Biotech

Scanning Embryos For Super-Intelligent Kids Is On the Horizon 366

Posted by Soulskill
from the might-be-easier-on-us-to-make-them-super-dumb dept.
An anonymous reader writes: Stephen Hsu, a professor in theoretical physics at Michigan State University, has an article discussing the genetic underpinnings of intelligence, and how our understanding of it will eventually lead to smarter children. Researchers have detected genes that influence cognitive ability, but the effect of any one gene is very small — less than 1 IQ point at best. Genetically modifying such genes is unlikely to happen any time soon, but our ability to analyze an embryo's genome is becoming quick and cheap. As we isolate more and more genes that affect intelligence, this means prospective parents will soon be able to analyze a batch of zygotes and figure out which ones are likely to be the smartest. Hsu says a batch of 10 zygotes will probably have an IQ range of 15 points or more. As our understanding of intelligence genetics grows, that range will only expand. He adds, "The corresponding ethical issues are complex and deserve serious attention in what may be a relatively short interval before these capabilities become a reality."

Comment: Re:FreeBSD (Score 2) 303

by nullchar (#48105759) Attached to: What's Been the Best Linux Distro of 2014?

Gentoo seemed to figure out init script dependency.

I'm open to changing init scripts, but do we have to change everything else too? Like binary logging and needing an interface to access those logs instead of just tailing/grepping them. (Though I think systemd does support duplicate logging to certain syslogs.)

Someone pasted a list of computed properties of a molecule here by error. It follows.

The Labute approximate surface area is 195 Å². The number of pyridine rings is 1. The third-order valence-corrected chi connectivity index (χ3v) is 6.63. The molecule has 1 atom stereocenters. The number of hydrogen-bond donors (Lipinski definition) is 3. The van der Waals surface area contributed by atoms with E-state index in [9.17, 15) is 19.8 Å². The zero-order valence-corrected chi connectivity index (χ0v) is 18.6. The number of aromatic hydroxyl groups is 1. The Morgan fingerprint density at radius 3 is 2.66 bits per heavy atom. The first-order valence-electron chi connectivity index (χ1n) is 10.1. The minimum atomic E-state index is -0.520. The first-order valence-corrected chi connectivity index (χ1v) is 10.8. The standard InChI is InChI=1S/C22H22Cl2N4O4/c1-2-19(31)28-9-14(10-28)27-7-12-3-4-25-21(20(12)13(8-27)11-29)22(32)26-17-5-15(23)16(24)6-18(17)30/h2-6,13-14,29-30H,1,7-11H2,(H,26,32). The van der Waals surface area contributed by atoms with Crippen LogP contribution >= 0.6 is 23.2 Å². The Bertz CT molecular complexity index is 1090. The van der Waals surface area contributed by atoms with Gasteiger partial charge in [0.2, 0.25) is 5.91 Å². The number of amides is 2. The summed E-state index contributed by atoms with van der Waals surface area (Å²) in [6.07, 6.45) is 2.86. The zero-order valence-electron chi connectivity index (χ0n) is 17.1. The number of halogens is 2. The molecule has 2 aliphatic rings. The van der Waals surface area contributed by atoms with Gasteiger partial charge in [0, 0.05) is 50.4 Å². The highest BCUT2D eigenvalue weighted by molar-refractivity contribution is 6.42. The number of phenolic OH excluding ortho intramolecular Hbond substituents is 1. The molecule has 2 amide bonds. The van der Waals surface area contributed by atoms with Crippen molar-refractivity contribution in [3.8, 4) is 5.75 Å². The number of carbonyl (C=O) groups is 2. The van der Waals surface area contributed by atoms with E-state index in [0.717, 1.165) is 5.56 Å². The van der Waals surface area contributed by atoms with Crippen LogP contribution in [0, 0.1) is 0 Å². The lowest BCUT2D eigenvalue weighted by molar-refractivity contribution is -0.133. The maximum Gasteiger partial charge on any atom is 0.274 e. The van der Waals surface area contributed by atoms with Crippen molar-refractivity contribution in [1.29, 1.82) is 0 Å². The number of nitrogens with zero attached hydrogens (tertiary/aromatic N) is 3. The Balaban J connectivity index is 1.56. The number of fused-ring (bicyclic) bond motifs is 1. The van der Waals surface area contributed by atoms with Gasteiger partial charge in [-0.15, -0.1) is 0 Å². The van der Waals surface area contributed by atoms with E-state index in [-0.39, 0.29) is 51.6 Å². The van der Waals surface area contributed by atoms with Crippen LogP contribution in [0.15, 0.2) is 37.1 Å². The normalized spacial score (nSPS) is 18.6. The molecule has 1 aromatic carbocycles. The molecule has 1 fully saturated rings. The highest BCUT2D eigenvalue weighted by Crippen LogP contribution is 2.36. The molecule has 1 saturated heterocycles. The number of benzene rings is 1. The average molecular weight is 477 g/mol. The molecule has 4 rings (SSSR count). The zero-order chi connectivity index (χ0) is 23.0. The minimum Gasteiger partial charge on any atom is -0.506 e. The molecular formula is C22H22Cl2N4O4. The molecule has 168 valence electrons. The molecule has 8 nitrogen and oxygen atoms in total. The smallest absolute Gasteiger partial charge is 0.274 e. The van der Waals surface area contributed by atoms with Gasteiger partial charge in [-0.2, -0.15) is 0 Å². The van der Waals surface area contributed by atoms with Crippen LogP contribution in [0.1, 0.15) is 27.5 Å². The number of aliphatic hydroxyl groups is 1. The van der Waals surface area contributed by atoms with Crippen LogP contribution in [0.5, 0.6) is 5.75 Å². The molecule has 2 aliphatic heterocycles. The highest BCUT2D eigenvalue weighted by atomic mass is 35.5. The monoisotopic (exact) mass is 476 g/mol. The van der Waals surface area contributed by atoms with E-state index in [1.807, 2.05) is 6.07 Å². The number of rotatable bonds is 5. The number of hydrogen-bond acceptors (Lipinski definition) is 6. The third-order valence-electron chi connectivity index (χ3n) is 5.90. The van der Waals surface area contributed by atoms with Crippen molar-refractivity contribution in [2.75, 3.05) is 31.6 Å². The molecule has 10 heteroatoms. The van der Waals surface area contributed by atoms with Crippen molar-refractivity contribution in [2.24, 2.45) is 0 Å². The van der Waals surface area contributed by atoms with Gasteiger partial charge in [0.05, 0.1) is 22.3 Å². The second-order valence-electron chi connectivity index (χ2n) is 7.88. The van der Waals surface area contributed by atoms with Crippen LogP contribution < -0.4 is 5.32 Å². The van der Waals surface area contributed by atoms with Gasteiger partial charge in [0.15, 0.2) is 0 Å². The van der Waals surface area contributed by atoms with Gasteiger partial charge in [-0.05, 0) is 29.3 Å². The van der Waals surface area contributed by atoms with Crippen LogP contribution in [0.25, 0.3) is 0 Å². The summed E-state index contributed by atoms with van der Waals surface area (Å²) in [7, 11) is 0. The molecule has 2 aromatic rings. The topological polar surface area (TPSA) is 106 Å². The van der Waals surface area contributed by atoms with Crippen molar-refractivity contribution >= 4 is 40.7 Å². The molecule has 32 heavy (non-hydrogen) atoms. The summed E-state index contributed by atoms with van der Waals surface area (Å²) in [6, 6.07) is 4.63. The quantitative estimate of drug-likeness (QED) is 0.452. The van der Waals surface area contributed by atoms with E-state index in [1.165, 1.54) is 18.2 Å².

Comment: Re:Women in the drivers seat`? (Score 1) 482

by nullchar (#48050633) Attached to: Online Creeps Inspire a Dating App That Hides Women's Pictures

Interesting idea...

All pictures are hidden by default. Men and women browse each others profiles. When both sides "like" the other profile, they both get to see pictures.

This may quickly devolve into men "liking" every female profile, but it still forces the woman to be interested in profile content before seeing a photo.

Earth

35,000 Walrus Come Ashore In Alaska 292

Posted by samzenpus
from the a-day-at-the-beach dept.
the eric conspiracy writes "Lack of sea ice in the Arctic has forced record numbers of walrus to come ashore in Alaska. The walrus, looking for a place to rest have come ashore in Point Lay Alaska. The walrus normally rest on floating ice. "We are witnessing a slow-motion catastrophe in the Arctic," Lou Leonard, vice president for climate change at the World Wildlife Fund, said in a statement that was reported by CNN. "As this ice dwindles, the Arctic will experience some of the most dramatic changes our generation has ever witnessed. This loss will impact the annual migration of wildlife through the region, threaten the long-term health of walrus and polar bear populations, and change the lives of those who rely on the Arctic ecosystem for their way of life."
GNOME

GNOME 3.14 Released 250

Posted by samzenpus
from the brand-new dept.
An anonymous reader writes "GNOME 3.14 was released today and it includes some interesting changes such as re-worked default theme, multi-touch gestures for both the system and applications, and new animations. Information including details on all the new features can be found here."

Forty two.